This year’s Nobel Prize in Chemistry goes to the German Benjamin List, a member of the Rotary Club Mülheim a. d. Ruhr-Schloß Broich, and the Scottish-born US researcher David W C MacMillan. Both of them have developed methods for accelerating chemical reactions.
We conducted a brief interview with Benjamin List, who conducts research at the Max Planck Institute for Coal Research in Mülheim.
How did you learn about winning the Nobel Prize in Chemistry?
This is an incredible story. I was on a city trip in Amsterdam with my wife that day, and this shows that I really didn’t expect the award. We had attended a concert there and picked out a nice café for our breakfast the next morning. Just before we could place our order, my cell phone rang. My wife immediately said: That’s the call. But that was meant as a joke. We really hadn’t expected it, although we knew that the Nobel Prize in Chemistry would be announced in three-quarters of an hour. You always hear jokes like that when you’re being considered as a candidate. Not that I saw myself as a candidate, but it has been brought up to me from time to time from the outside in recent years. In any case, I then saw an unknown number on the cell phone display where it said Sweden underneath. I looked at my wife in shock, ran out of the café and took the call. Then it was actually the call. It was unbelievable. I then had to pantomime explaining to my wife, who was still sitting in the café and looking over at me through a pane of glass, that I was really just being told that I was going to receive the Nobel Prize.
Just before we placed our breakfast order in Amsterdam, the phone rang. My wife said, ‘That’s the call.’ But it was meant as a joke.
What was the expression on your wife’s face at that moment?
She was shocked, too, of course. I got down on my knees a bit to show that I was almost fainting from joy. That was a moment I will never forget.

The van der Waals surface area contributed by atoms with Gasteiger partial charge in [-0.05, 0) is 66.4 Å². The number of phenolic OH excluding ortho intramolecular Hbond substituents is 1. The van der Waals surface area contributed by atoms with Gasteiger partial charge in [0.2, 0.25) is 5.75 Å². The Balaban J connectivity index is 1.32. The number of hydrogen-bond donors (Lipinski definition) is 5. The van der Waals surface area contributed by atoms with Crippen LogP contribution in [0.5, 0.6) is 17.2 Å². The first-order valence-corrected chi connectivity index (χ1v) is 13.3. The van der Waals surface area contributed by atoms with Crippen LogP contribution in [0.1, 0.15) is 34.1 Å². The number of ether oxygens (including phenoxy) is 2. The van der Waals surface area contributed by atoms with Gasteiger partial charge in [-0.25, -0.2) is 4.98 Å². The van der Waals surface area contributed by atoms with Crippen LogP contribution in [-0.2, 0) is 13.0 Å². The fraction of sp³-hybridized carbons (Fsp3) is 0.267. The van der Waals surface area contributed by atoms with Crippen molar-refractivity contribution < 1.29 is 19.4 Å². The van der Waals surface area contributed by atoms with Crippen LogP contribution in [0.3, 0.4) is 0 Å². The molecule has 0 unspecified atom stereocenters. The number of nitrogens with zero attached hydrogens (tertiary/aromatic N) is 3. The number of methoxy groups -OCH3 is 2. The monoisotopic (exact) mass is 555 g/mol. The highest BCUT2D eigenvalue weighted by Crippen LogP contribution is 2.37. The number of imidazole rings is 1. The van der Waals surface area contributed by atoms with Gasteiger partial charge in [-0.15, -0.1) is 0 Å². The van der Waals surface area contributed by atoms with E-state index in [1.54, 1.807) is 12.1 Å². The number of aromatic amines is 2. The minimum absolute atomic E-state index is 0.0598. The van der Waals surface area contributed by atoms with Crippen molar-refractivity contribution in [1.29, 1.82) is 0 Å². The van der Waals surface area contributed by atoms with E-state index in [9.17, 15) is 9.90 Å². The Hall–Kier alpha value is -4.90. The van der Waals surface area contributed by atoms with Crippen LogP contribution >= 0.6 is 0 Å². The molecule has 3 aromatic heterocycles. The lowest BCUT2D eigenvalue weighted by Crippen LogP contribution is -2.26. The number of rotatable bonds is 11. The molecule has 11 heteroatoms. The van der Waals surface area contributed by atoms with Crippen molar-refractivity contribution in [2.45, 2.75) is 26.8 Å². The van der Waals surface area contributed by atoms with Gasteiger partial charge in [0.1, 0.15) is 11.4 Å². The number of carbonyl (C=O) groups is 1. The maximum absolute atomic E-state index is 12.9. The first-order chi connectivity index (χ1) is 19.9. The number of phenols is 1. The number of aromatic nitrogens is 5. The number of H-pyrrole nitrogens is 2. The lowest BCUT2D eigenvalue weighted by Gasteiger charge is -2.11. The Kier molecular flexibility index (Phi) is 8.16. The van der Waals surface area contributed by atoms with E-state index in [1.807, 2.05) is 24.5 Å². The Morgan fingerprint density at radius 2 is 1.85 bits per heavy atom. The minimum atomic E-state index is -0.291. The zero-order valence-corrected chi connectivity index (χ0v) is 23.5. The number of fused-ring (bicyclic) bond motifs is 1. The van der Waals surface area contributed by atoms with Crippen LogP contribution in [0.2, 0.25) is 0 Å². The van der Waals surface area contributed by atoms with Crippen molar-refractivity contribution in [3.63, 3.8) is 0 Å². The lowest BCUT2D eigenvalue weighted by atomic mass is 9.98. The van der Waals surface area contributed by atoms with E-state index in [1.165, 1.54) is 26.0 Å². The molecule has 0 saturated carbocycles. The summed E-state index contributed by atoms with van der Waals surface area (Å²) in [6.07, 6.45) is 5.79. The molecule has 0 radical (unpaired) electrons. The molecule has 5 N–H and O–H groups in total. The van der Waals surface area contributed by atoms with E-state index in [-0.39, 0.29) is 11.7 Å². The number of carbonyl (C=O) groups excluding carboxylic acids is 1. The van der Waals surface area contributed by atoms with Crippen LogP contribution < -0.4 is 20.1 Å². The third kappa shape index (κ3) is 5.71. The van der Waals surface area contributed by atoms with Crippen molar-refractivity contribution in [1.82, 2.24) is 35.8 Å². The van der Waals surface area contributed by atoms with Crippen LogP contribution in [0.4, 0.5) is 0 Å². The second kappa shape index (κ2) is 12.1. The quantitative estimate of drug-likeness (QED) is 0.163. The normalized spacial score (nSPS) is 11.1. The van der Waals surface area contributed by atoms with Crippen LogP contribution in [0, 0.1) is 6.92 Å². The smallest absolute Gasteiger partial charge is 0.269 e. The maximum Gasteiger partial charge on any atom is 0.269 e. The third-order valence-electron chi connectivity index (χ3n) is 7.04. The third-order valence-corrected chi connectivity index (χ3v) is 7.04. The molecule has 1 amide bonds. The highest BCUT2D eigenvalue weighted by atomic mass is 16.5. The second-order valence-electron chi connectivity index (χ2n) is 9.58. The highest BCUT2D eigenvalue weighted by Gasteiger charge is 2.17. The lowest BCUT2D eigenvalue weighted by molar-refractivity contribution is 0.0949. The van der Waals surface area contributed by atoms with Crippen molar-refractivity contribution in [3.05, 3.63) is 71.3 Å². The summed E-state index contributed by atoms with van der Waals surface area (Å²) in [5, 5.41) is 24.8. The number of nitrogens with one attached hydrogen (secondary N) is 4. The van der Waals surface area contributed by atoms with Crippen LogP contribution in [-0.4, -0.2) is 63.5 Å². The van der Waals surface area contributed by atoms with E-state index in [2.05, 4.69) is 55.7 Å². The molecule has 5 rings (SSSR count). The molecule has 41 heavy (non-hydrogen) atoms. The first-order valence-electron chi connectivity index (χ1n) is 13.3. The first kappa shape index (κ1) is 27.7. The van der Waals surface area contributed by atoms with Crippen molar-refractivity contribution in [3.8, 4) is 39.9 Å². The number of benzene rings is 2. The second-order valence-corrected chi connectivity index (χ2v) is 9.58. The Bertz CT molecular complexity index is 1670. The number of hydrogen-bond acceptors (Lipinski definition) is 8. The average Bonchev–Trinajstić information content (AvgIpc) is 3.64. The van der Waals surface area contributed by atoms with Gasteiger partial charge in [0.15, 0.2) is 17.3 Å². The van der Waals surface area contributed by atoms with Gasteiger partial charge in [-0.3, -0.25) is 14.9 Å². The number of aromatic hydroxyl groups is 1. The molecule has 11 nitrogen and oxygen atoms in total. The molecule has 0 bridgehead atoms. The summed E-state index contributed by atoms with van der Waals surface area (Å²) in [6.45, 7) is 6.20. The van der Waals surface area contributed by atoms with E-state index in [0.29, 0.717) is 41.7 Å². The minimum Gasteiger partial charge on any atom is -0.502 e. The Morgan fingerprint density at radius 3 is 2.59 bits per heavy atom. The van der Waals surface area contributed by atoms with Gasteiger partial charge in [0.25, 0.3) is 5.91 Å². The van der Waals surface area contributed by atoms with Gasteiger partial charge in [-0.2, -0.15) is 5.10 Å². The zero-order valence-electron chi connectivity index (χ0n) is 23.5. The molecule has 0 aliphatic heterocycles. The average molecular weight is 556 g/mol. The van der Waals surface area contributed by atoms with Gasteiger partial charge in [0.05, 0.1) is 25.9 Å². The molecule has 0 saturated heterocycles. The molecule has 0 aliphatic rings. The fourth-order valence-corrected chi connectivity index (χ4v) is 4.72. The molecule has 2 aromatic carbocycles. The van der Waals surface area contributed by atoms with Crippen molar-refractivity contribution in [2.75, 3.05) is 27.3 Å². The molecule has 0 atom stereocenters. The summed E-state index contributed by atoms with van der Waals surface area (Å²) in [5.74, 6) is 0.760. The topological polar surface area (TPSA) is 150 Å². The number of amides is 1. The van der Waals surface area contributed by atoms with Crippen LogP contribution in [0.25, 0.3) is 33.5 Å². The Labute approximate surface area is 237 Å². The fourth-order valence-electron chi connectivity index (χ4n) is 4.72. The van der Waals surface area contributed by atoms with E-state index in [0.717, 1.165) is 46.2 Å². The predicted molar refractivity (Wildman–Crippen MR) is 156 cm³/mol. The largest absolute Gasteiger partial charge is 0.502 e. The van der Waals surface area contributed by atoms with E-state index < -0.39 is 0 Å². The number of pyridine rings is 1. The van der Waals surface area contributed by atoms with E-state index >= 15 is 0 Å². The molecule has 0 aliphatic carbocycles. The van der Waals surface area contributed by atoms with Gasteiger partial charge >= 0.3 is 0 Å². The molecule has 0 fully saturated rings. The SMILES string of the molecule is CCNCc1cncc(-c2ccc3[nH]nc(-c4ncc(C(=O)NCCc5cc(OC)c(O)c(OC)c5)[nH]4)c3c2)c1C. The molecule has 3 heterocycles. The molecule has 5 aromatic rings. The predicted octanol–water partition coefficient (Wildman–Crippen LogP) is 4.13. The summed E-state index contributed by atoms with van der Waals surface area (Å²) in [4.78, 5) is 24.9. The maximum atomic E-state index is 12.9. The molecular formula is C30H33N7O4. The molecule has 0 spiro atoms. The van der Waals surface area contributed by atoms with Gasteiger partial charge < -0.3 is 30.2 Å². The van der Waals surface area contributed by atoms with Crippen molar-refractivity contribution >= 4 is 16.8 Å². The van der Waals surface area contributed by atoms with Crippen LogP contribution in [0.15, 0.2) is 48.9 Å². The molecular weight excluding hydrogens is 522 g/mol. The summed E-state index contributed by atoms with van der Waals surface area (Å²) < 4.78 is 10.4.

Were you able to have breakfast in peace afterwards?
No. First, the quality of the breakfast was unfortunately not as we had hoped for. Secondly, I could not eat anything, it just did not work. It’s nice of them to inform you three-quarters of an hour before the announcement, so that you can prepare yourself for what’s about to hit you. But what are you supposed to do in that three-quarters of an hour? How can you prepare for it? Actually, not at all. We then quickly paid, wandered around Amsterdam a bit more and then back to the hotel.
Did you tell the hotel staff right away that you are now a Nobel Prize winner in chemistry?
Yes, I told them that right away. They were very pleased, of course, and thankfully made a separate room available to me. I sat there and gave interviews, first with the Nobel Prize Foundation itself.
How many calls did you receive that day?
I have not counted them. I haven’t had time to answer all 600 e-mails yet. On top of that, there are SMS and WhatsApp messages.
Is it now a curse that your mail address is also visible on the Max Planck Institute homepage?
Probably so. My e-mail address is always included with publications in scientific journals. If you want, you can get my e-mail address quickly. My ambition is always to have processed all the mails from my inbox at some point in the year. But I’m afraid that won’t happen this year.
The feeling that the whole institute (where he works) was rejoicing and applauding, that was indescribable. I could really feel the joy.
How was the reception at the Max Planck Institute for Coal Research?
It was incredibly beautiful. It was one of the most beautiful moments in my life. Because I was not at the institute when the announcement was made, they had enough time to prepare for my arrival. We have a courtyard in the institute and on every second level there are fire balconies on which staff members were then standing. Everybody was clapping and of course the press was there and the TV cameras were pointed at me. But I didn’t notice that at all. I only saw all the colleagues applauding for me. The feeling that the whole institute was standing there now, rejoicing and applauding, that was indescribable. I could really feel the joy. The craftsmen, the colleagues from the administration, the analysts, the chemists from the laboratories, everyone was there and clapped for five minutes. Then there was a short silence because I was answering a few questions for reporters, and then there was another five minutes of applause. Time seemed endless at that moment. It was overwhelmingly beautiful.
Were you able to find a few words or was it a moment where you didn’t know what to say at first?
Strangely enough, this was easy for me. After all, I didn’t have to give a complicated explanation, but it was a joyful occasion.
Have you been invited to a celebration by your Rotary club?
We are in contact. There will certainly be a small celebration, but when we can do this, I cannot say yet. But we will definitely do that. We’ll see if I give a lecture then, too. I’ve already been allowed to give two talks, one about my life as a researcher and one about catalysis as a whole. Either way, we will celebrate in style.
(This interview is reproduced from Rotary Magazin, the regional magazine from Germany)